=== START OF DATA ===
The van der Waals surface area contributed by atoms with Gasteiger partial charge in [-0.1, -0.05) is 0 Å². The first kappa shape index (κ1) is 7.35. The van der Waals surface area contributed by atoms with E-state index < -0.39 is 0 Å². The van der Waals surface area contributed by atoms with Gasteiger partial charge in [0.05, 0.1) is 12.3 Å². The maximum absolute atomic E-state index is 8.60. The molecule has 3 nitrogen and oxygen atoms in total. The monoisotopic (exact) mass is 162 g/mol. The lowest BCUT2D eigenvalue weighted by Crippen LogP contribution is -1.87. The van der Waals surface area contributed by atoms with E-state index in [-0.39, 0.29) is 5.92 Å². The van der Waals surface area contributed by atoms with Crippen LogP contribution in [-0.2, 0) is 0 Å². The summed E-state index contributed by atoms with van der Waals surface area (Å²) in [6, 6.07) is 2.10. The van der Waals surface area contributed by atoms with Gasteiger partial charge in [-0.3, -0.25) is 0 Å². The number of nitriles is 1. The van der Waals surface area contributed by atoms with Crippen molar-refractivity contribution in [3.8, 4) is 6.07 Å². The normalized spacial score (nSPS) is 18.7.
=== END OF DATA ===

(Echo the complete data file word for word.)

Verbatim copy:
The van der Waals surface area contributed by atoms with Gasteiger partial charge in [-0.1, -0.05) is 0 Å². The first kappa shape index (κ1) is 7.35. The van der Waals surface area contributed by atoms with E-state index < -0.39 is 0 Å². The van der Waals surface area contributed by atoms with Gasteiger partial charge in [0.05, 0.1) is 12.3 Å². The maximum absolute atomic E-state index is 8.60. The molecule has 3 nitrogen and oxygen atoms in total. The monoisotopic (exact) mass is 162 g/mol. The lowest BCUT2D eigenvalue weighted by Crippen LogP contribution is -1.87. The van der Waals surface area contributed by atoms with E-state index in [-0.39, 0.29) is 5.92 Å². The van der Waals surface area contributed by atoms with Crippen LogP contribution in [-0.2, 0) is 0 Å². The summed E-state index contributed by atoms with van der Waals surface area (Å²) in [6, 6.07) is 2.10. The van der Waals surface area contributed by atoms with Gasteiger partial charge in [-0.3, -0.25) is 0 Å². The number of nitriles is 1. The van der Waals surface area contributed by atoms with Crippen molar-refractivity contribution in [3.8, 4) is 6.07 Å². The normalized spacial score (nSPS) is 18.7.